It’s Sunscreen Time! Know your UVs and SPFs!
How do you protect yourself and your family from sun damage?
Follow these tips from Dr. David Johnson and Associates in Family Medicine, P.A.
We get several types of ultraviolet (UV) radiation from the sun. UVB rays cause our skin to tan or turn red, but don’t penetrate very deeply. UVA rays don’t burn surface skin as much because they penetrate more deeply.
Both UVB and UVA rays cause DNA damage, increase the risk of skin cancer and accelerate skin aging. UVA rays, however, are particularly dangerous because they are thought to cause melanoma-the deadliest form of skin cancer.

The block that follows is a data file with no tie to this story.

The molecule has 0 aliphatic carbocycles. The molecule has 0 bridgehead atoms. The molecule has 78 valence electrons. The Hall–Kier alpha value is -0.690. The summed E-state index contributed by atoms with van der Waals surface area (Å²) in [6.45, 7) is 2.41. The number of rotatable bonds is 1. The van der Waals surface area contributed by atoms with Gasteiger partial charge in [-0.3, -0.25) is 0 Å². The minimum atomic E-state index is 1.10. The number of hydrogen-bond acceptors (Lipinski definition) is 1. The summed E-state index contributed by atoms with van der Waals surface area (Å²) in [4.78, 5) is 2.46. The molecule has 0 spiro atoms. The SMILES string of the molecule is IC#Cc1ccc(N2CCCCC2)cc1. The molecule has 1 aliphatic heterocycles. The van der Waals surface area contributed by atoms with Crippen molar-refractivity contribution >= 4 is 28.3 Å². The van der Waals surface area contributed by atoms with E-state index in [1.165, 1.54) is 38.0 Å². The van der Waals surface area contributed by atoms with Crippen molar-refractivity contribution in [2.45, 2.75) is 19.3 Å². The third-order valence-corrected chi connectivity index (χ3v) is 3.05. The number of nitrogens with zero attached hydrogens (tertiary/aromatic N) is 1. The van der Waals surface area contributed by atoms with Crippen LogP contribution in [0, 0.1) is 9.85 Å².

SPF stands for Sun Protection Factor. It’s a measure of how long you can stay in the sun without burning with sunscreen versus without it. If your skin would normally burn in 15 minutes without sunscreen, an SPF 4 lotion would protect your for 4×15 minutes=1 hour.
Sunscreen protects you primarily against UVB rays, not against the more dangerous UVA rays. To shield yourself from UVA, wear sun-protecting fabrics or apply zinc oxide, titanium dioxide or avobenzone (Parsol 1789). Also SPF 30+ sunscreens have better broad spectrum coverage.
Don’t forget to:
- Apply sunscreen 20-30 minutes before sun exposure and reapply at least every 2-3 hours
- Be generous with the amount of sunscreen you apply. The average person only applies 25-50% of the recommended amount.
- Avoid sun-intense times, 10 a.m.-3 p.m.
- Wear finely-knit clothing that covers your skin when possible
- UV protection is recommended from birth on.